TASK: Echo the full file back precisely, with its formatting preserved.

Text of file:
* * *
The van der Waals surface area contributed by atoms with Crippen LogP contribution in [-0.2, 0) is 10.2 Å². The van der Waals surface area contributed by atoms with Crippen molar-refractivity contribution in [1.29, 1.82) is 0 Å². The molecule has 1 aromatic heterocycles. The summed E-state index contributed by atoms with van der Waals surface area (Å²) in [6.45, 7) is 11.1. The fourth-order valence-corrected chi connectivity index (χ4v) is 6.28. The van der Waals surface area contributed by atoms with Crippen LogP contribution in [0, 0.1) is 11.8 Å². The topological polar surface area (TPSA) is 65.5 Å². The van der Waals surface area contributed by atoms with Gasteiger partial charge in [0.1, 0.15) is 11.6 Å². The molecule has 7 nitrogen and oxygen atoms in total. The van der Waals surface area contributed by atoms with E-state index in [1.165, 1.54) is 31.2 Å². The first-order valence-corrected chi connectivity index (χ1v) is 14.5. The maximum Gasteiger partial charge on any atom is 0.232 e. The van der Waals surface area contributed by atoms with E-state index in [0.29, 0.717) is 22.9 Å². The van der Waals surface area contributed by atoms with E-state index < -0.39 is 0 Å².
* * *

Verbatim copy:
The van der Waals surface area contributed by atoms with Crippen LogP contribution in [-0.2, 0) is 10.2 Å². The van der Waals surface area contributed by atoms with Crippen molar-refractivity contribution in [1.29, 1.82) is 0 Å². The molecule has 1 aromatic heterocycles. The summed E-state index contributed by atoms with van der Waals surface area (Å²) in [6.45, 7) is 11.1. The fourth-order valence-corrected chi connectivity index (χ4v) is 6.28. The van der Waals surface area contributed by atoms with Crippen LogP contribution in [0, 0.1) is 11.8 Å². The topological polar surface area (TPSA) is 65.5 Å². The van der Waals surface area contributed by atoms with Gasteiger partial charge in [0.1, 0.15) is 11.6 Å². The molecule has 7 nitrogen and oxygen atoms in total. The van der Waals surface area contributed by atoms with E-state index in [1.165, 1.54) is 31.2 Å². The first-order valence-corrected chi connectivity index (χ1v) is 14.5. The maximum Gasteiger partial charge on any atom is 0.232 e. The van der Waals surface area contributed by atoms with E-state index in [0.29, 0.717) is 22.9 Å². The van der Waals surface area contributed by atoms with E-state index < -0.39 is 0 Å².